Event resources

Information for event organisers to consider when planning an event.

When you run an event on public land, you have a “duty of care” towards all people on your event site: workers, volunteers, attendees etc.

Health and safety management plan

Requirements that must be part of your written Health and Safety Management Plan to align with the Health and Safety at Work Act 2015(external link):

  • A system is in place for the identification, assessment, control and review of hazards before and during the event.
  • Health and Safety responsibilities are assigned to designated staff including volunteers.
  • All staff working at the event location have the necessary knowledge and skills to perform their job adequately, or will be adequately supervised.
  • A plan is in place to inspect the event location to ensure that the venue is safe prior to the event.
  • An Accident Register is kept on site.
  • An Emergency Plan designed for the event is in place for dealing with a variety of emergencies.
  • A Health and Safety briefing is carried out with staff (including volunteers) prior to each session of the event and is documented.
  • A system is in place with the collaboration of all partners and suppliers to ensure the public is not endangered by activities carried out at the event venue.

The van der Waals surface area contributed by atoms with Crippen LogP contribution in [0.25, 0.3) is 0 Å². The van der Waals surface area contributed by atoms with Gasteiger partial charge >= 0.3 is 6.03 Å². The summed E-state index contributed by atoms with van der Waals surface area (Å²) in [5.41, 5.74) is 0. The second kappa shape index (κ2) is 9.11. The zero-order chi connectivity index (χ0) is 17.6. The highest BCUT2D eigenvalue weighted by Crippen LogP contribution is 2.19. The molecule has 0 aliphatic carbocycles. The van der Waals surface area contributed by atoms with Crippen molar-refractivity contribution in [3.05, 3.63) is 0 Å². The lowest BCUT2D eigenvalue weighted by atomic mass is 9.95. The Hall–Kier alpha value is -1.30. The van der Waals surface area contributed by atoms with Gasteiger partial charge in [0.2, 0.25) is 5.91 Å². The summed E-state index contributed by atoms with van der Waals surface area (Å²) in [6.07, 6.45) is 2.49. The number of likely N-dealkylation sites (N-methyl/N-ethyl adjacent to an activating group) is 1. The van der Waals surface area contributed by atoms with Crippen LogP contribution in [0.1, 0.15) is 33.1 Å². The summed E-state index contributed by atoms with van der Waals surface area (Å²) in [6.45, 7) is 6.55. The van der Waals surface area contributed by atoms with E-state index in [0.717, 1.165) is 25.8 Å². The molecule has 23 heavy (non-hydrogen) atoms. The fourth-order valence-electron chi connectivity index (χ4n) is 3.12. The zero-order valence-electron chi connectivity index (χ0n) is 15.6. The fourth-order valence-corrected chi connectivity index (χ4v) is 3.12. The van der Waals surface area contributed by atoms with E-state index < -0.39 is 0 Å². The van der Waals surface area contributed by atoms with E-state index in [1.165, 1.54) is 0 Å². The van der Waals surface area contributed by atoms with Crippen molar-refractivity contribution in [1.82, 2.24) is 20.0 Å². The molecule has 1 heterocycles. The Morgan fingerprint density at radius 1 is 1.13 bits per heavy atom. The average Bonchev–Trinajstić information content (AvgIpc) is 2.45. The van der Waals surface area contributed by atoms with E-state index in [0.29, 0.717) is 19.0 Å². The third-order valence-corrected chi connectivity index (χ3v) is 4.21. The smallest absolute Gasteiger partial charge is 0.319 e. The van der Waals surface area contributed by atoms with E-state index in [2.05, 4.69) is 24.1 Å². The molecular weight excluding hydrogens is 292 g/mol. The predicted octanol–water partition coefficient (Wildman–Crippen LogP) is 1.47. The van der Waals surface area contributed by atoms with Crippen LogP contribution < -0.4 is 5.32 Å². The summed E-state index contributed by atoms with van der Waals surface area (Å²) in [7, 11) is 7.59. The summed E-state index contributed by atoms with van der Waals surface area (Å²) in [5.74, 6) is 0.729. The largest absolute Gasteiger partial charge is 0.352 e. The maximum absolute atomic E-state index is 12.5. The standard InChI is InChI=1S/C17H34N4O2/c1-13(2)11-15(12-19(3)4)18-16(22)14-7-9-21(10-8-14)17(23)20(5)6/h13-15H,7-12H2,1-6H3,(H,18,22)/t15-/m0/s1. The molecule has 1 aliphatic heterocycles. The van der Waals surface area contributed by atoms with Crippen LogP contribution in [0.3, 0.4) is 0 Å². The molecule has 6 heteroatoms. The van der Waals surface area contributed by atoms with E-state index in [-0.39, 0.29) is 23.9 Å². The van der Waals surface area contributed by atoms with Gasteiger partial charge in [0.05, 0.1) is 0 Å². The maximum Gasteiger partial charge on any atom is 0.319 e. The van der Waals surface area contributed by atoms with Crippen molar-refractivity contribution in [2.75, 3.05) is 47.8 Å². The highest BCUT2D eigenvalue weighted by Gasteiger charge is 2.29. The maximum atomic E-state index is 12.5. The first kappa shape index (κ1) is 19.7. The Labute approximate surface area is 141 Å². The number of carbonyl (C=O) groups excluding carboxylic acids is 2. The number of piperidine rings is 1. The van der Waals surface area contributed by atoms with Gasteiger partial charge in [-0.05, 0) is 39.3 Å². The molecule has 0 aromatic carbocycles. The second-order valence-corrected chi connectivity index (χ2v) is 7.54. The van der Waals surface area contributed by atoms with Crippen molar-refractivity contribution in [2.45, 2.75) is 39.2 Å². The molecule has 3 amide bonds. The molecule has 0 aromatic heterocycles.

For more information and advice, please visit the WorkSafe New Zealand website(external link).

Reporting accidents

Employers, principals and self-employed persons must notify WorkSafe(external link) as soon as possible of accidents and occurrences of serious harm.

Other health and safety resources

Event accessibility toolkit

If you have choice of venue, consider accessibility as part of the decision making process for where to hold the event.

Many access issues can be overcome, but some venues are easier than others to make accessible.

Deciding on a venue for your event

  • Review potential venues early so you have time to put in place what is needed.
  • Take a detailed walk-through of the venue from the perspective of all the relevant groups. E.g. participants, competitors, performers, artists, spectators, supporters, crew, volunteers, etc.
  • Plan your signage to make finding your way around the event easy.
  • Seek expert advice. E.g. a wheelchair user will be able to explain any potential issues with a site. 
  • Document the accessibility of each venue.

Funding

  • Check accessibility requirements set by your funders or sponsors. E.g. The Christchurch City Council may have requirements which they will discuss with you.
  • Check accessibility costs. E.g. accessible Portaloo, ramps and/or sign language interpreters. 
  • Check for funding available for accessibility from your funders or others.
  • Plan how you show your funders that your event has been accessible. 

Costs to event attendees

  • Consider the costs that will be incurred by event attendees as part of deciding on a venue.  Cost can be an access barrier for many.
  • Ensure the costs of this venue are going to result in an affordable event.

Disability access policy

  • Develop a policy that describes the event’s commitment to accessibility and inclusion and h